I just have a hard time seeing PCV being the #1 cause when you consider the only time the PCV system is active when at idle or low load. When in in boost or the throttle blade is significantly open the PCV isn't moving oil vapor. Now, I can definitely see it being a factor(especially over LONG periods of time.) Honestly, I see turbo seal seepage playing a larger role.
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      12-17-2012, 09:47 PM   #22
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Turbo seal seepage? That makes me chuckle..

Yes the PCV is open under light load(vacuum) and not boost. But The remnants of that oil and sludge doesnt just instantly disappear down through the cylinders. Pull an intercooler off and see the film of oil coating the insides or in your charge pipes! Yuck! You're ingesting that oil throughout the range, just in varying amounts.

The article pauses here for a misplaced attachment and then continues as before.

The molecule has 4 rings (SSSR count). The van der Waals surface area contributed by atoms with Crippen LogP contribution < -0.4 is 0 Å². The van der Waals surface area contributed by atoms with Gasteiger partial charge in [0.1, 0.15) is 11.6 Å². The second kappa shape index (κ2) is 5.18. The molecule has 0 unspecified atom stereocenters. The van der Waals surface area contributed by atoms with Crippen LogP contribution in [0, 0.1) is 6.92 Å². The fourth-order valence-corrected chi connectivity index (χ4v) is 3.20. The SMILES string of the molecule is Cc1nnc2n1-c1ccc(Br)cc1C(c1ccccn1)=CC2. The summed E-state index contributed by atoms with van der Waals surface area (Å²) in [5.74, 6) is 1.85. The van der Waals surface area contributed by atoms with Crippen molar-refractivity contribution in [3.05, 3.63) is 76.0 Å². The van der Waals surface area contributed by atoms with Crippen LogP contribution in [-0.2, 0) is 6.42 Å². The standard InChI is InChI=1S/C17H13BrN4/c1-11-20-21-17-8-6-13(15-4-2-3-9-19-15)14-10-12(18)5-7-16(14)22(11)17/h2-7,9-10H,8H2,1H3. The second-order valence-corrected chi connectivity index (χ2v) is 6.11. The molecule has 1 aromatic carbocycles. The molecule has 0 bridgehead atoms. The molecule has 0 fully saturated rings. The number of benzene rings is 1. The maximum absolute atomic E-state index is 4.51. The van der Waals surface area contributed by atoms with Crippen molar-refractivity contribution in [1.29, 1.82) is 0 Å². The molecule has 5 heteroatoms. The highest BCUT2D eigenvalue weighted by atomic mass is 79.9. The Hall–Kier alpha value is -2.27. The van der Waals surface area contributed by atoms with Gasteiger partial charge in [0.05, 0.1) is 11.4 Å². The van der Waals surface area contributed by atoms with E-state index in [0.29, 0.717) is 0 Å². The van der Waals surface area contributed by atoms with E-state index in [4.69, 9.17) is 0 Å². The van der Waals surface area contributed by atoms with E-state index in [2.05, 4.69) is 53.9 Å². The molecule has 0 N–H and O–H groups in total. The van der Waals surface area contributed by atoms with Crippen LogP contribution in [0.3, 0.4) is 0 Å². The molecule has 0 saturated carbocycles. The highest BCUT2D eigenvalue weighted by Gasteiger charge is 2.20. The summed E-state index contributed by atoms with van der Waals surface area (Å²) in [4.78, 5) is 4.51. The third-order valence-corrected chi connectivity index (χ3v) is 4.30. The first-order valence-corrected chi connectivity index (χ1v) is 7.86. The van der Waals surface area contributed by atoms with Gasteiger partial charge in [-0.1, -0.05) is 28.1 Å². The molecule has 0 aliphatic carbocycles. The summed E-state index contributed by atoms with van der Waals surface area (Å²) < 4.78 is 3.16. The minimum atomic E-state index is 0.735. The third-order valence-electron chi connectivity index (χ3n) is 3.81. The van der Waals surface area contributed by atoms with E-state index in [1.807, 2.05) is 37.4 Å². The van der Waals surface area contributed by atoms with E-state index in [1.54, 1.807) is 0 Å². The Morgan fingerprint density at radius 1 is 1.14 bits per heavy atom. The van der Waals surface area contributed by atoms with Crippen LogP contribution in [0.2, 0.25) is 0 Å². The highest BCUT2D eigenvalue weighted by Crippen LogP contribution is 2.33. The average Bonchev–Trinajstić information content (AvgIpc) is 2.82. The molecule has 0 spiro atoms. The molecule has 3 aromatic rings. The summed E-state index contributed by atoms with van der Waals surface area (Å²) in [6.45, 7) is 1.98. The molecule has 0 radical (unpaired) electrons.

The Coopers are notorious for this as well. I'm still certain it's to do with PCV and the lack of any and all particles of fuel through the runners, ports and backs of the valves that is the issue.

I'd like to see some proof otherwise. But in the interim, while the car is new and hasnt seen any buildup, I'm gonna be trying to prevent it with an OCC and a water meth setup!

Someone else chimed in, during a previous thread saying that they didnt see any difference with those two additions. But I'm betting they were made AFTER the buildup and they were not effective in getting rid of the caked on buildup. Time will tell